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Court: MTA Payroll Tax Unconstitutional

Transportation authority to appeal decision

The Metropolitan Transit Authority stands to lose about $1.5 billion in revenue per year after a New York State Supreme Court judge ruled on Wednesday, Aug. 22 that the MTA payroll tax is unconstitutional. The MTA plans to appeal the decision made by Judge R. Bruce Cozzens Jr., according to a released statement last week.

This didn’t stop local officials from calling the ruling a “win for taxpayers” during a press conference last Thursday. Nassau County Executive Edward P. Mangano, along with numerous members of local and state government, were out in full force to applaud the decision, and plead to the powers that be to not grant a successful MTA appeal.

Employers located within the downstate area served by the MTA, which runs New York City’s buses, subways, commuter railroads and some major bridges and tunnels, pay the tax. The MTA serves 8.5 million passengers a day, according to its website. Its current budget totals nearly $13 billion.

Nassau officials asserted that the state needed home rule messages from the municipalities or a two-thirds vote in both houses of the State Legislature, neither of which occurred.

“The MTA payroll tax is a special law, which does not serve a substantial state interest,” Cozzens Jr. wrote in the decision. Because the state did not seek a home rule message, “this was passed unconstitutionally.”

Mangano filed the lawsuit in 2010. This was after the cash-strapped agency was looking to close a $1.8 billion budget gap, according to the supreme court decision.

Governor David Paterson enacted the tax in 2009. It was eliminated for small businesses with payrolls under $1.25 million and private and public school districts earlier this year.

“Today, we gather to seek retroactive relief from this unconstitutional tax,” Mangano said. “This costly tax has stifled economic growth by chasing employers and job creators out of our region.”

Employers pay as much as 34 cents per $100 of salaries via the payroll tax, according to figures released. Cozzens did not order or direct the state to stop collecting the tax.

The MTA noted in a statement that four previous lawsuits challenging the constitutionality of the payroll tax had been dismissed. Of all the cases with similar arguments, this case is the first to reach the appeal level.

“We will vigorously appeal [the Aug. 22] ruling,” the statement read.

Without the payroll tax or another source of funding, “the MTA may be forced to implement a combination of extreme service cuts and fare hikes,” the MTA statement read. “The Payroll Mobility Tax remains in effect for now, and we expect that it will survive this legal challenge.”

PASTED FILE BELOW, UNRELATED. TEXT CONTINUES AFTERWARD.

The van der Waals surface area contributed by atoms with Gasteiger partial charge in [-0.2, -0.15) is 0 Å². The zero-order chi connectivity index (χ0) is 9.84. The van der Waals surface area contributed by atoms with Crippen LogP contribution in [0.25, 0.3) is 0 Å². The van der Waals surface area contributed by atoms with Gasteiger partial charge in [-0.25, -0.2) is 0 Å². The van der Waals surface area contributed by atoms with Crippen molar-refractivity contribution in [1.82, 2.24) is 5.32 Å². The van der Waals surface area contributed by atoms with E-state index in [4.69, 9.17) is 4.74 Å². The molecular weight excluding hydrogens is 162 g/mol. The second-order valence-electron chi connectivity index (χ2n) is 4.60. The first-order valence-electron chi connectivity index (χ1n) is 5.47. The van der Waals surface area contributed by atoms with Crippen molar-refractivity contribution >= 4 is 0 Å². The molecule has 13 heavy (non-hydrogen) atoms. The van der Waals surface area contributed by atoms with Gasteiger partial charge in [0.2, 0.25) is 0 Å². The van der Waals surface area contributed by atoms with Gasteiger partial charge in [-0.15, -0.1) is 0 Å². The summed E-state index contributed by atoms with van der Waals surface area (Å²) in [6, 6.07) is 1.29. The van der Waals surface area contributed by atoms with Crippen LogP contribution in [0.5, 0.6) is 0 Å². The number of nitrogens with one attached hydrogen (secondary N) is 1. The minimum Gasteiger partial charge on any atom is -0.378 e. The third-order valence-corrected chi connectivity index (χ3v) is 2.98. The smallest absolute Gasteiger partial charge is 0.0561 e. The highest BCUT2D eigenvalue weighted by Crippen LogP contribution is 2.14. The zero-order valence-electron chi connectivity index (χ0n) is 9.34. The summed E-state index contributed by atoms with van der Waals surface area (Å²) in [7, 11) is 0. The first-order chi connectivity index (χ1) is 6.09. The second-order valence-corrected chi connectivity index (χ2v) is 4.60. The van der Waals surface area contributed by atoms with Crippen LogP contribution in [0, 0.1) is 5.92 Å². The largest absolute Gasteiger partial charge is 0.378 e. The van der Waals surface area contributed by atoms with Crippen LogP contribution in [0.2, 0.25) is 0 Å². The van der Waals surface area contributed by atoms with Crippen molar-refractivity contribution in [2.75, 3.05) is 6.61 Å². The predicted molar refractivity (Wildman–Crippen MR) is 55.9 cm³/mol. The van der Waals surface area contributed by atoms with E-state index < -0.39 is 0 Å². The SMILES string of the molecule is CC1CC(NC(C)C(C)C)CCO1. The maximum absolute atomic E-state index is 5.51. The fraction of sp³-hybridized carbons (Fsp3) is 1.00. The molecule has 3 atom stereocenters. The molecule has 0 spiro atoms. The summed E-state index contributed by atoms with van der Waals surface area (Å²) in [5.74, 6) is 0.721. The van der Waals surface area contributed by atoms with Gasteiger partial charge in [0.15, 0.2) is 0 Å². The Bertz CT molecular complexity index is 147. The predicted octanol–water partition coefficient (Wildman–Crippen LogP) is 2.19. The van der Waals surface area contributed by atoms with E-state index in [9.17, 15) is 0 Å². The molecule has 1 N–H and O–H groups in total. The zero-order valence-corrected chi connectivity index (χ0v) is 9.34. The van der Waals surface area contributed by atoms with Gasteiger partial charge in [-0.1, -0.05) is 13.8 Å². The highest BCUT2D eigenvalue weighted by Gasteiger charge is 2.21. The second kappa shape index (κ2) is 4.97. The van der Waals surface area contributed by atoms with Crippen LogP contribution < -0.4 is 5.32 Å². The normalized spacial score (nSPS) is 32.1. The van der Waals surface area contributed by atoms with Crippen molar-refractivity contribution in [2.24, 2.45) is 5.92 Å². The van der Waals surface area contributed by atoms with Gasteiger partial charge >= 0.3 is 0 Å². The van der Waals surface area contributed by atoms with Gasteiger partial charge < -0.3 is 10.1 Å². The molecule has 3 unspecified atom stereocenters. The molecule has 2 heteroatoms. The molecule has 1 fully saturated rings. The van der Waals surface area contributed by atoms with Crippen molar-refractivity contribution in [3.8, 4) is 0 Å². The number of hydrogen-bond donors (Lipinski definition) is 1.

Nassau has paid $9.9 million in MTA payroll taxes since its inception, while county business owners have paid roughly $80 million per year. The county plans to seek retroactive relief for funds it has paid since the law was enacted. It is unclear if the county will be able to seek similar relief on behalf of county businesses, officials said last Thursday.

Mangano said if the MTA successfully appeals, he would rule out challenging that ruling.

“We’ll analyze that,” Mangano said. “Again, we call on them to listen with both ears to the loud message here that goes beyond the decision.”

Not surprisingly, Garden City’s Mayor Donald Brudie was among the elected officials rallying behind the overturn of the commuter tax. He was equally pointed about its effects on not only his village, but other small businesses that would have taken the brunt of this policy.

“If ever a tax was unfair, and we all think many taxes are unfair, this was one of them. It was targeted at the downstate area, the five counties of the City of New York, Nassau and Suffolk counties.  It affects every small employer and in the legislature last year what they tried to do was try to repair a gaping wound in the tax code with a band-aid and that the band-aid was to reduce the amount that would be taxed of employers’ wages,” Brudie declared. “With that, what was an employer to do? He wanted to take the benefit of that bar, so to speak, and get his payroll below that bar. By doing that, he had to employ less people. So again, this was not a fix for the tax, it was a band-aid approach that made it worse because the employer, in order not to pay the payroll tax had to get his payroll below that, cut his business and cut his employers. We’re all suffering from this. When we have these funds back in our budget, they’ll be used for good purposes to benefit our taxpayers. We in Garden City have paid a substantial amount of money but as Mayor Strauss said, it’s a small amount in comparison to the hospitals, churches, schools and everyone else who has paid huge sums of money. This money can be better expended for the taxpayer and here on Long Island.”